Last Friday, October 7, Reuters let the world know that William Hill and GVC were in the running to acquire Amaya. Within hours, William Hill had put out a joint statement with Amaya confirming that they were in “discussions regarding a potential all share merger of equals.”
The absence of a similar note from GVC strongly implies that the owner of partypoker is a long way short of the progress made by William Hill, and it would now be unusual for them to make an “expression of interest.”
Private equity companies who, according to reports, may also be interested in Amaya, don’t have the same disclosure requirements as quoted public companies.
They may still be live as potential bidders, but the tone of the Amaya statement also implied that the Amaya board of directors likes the idea of the William Hill merger and may have less interest in a private equity bid.
The joint press release contained the positive statement that:
“The potential merger would be consistent with the strategic objectives of both William Hill and Amaya and would create a clear international leader across online sports betting, poker and casino.”
A graphic from the most recent Paddy Power Betfair results presentation highlights the point.
A merger of Amaya and William Hill would create a company with online gambling revenues only slightly short of those of Bet365.
William Hill’s extensive land-based betting shops add an extra revenue component that would probably elevate the combined group’s market capitalization to the highest in the online gambling world.
The more Amaya praises William Hill, the less chance of GVC getting its foot in the door.
William Hill makes 84 percent of its revenues from the UK market, according to its 2016 half year results. Amaya has a large position in the UK, but brings a much bigger global footprint.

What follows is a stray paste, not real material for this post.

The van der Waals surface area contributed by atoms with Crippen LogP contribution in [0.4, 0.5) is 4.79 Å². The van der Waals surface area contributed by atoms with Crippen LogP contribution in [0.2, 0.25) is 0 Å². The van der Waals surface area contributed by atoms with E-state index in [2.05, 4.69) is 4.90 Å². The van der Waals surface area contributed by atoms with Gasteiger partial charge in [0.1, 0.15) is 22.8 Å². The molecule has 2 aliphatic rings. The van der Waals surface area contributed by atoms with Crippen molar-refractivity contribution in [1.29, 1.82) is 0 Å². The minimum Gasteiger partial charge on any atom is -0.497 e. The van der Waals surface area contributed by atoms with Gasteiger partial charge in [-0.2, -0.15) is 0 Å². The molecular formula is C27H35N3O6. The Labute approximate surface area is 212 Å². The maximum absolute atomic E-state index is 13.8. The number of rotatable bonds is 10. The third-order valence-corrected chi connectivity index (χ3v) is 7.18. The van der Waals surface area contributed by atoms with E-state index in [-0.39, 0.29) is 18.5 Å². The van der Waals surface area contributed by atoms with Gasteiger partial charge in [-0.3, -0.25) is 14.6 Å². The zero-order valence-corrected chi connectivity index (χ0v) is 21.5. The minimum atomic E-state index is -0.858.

William Hill is committed to operating in the regulated gambling sector, and PokerStars’ experience with global gaming regulation may help William Hill with its international expansion.
William Hill is extremely active in Nevada where it operates 103 of the 187 sports books in Nevada. It has recently signed new deals with the Silver Legacy and Circus Circus Resort Casinos in Reno and rolled out the first “Virtual Racing” product at the Plaza Casino and Silver Sevens Casino in Las Vegas.
It is also positioning itself for legal sports betting in New Jersey, where it is “working with Monmouth Park racetrack in New Jersey to create William Hill sports bar that could be converted into a sports book should the law permit it.”
Going further, the probity of William Hill’s regulatory position in the US can do nothing but help the chances of PokerStars in California.
Whether it is “bad actor” or “legacy assets,” the opponents of online poker in California can throw less dirt at a PokerStars which will have passed through so much corporate change since it last operated in the state.
There is a world of difference between a merger and a leveraged buy-out (LBO). In an LBO such as the one Amaya used to acquire PokerStars, the combined company is burdened with a large debt after paying off the former shareholders.
The merger deal under discussion between Amaya and William Hill would involve no extra debt. The two boards just need to agree on a valuation of each company, then after getting shareholder approval, issue shares in the newly merged company according to the proportion of value each partner has brought to the table.
On the other hand, a merger is a much more difficult end-state to achieve. There are endless issues that must be resolved amicably otherwise the whole thing can fall apart.
Who will be the new Chief Executive? What will the new board composition be? Where will the business be headquartered? And a myriad of other less important issues can derail the process.
Even given all the potential pitfalls ahead, with enthusiastic initial support from Amaya’s board, a strong corporate story and silence from GVC, William Hill is looking good to be the next owner of PokerStars.